Video: How we protect land — The story of Pine Bend Bluffs Natural Area

Watch our new video to experience the stunning landscape of the Pine Bend Bluffs Natural Area habitat corridor with a bird's-eye view.

FMR Senior Ecologist Karen Schik shares her perspectives on one of the largest and most diverse ecosystems in the Twin Cities area, which is also FMR's first land protection project and our longest-running restoration site.

As the camera glides above the treetops and along the river, you'll see for yourself why it's important to protect these 1,300 acres that offer a home to rare plants and animals as well as a breeding and resting area for hundreds of migratory bird species.

You'll also see the impact of the work FMR and our volunteers have done since 2003 to protect and restore the bluffs above the Mississippi River's bend and sustain the vital habitat that this unique place provides.

The video features our conservation and restoration work at three sites: Macalester College's 300-acre Katharine Ordway Natural History Study Area in Inver Grove Heights with marsh marigold in the spring seepage swamps, 256-acre Pine Bend Bluffs Scientific and Natural Area (SNA) in Inver Grove Heights where you can find prairie larkspur on the native bluff prairies in June, and Flint Hills Resources' 700-acre natural area in Rosemount, where six-lined racerunners zip across the bluff prairies in summer.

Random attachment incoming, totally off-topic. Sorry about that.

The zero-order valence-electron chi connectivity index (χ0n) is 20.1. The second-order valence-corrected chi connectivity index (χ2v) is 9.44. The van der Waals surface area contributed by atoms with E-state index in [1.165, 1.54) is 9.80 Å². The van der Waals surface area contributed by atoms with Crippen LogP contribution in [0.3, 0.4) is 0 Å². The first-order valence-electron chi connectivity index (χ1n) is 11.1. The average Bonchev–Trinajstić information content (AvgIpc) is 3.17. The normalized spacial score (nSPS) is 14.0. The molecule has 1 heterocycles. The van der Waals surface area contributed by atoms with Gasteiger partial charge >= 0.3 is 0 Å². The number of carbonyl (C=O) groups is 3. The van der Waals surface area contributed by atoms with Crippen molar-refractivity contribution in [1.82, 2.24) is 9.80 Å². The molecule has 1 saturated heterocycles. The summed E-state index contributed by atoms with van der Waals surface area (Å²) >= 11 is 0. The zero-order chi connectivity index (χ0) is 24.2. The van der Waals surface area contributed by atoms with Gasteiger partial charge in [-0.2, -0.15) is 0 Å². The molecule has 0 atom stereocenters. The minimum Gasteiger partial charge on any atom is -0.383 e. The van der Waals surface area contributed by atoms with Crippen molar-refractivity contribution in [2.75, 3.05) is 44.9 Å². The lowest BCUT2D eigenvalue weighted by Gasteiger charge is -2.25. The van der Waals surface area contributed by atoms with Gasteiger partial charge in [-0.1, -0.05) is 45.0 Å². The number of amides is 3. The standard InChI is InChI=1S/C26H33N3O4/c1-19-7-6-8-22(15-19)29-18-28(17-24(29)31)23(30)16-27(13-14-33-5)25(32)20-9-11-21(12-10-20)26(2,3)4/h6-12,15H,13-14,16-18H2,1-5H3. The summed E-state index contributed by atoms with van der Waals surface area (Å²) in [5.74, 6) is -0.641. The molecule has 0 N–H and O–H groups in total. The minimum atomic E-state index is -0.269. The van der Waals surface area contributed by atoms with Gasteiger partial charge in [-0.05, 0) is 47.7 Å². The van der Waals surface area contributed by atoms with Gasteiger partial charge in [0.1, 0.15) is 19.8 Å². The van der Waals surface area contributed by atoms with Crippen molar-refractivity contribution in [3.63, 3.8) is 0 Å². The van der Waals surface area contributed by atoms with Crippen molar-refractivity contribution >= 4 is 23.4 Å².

Why we love habitat corridors

One of the main goals of FMR's land protection and restoration work is to create and sustain corridors of habitat. The more land we can protect and restore, and the more connected those sites are, the greater their benefits for wildlife and important plant species.

This latest video is the second in a series that highlights the habitat corridors we're already working to sustain and grow with help from members, donors and volunteers like you.

Watch the first video for a tour of our restoration projects in the Vermillion River corridor as it flows into the Mississippi River in Hastings, another bird's-eye view of the value of conservation corridors.

Thanks to Mike Durenberger of Wavescribe Productions for producing this video.

Join us

Sign up for Mississippi Messages to receive volunteer event notifications and updates on our protection and restoration work throughout the Twin Cities metro.

Interested in protecting your land? Reach out to Conservation Director Alex Roth at aroth@fmr.org.

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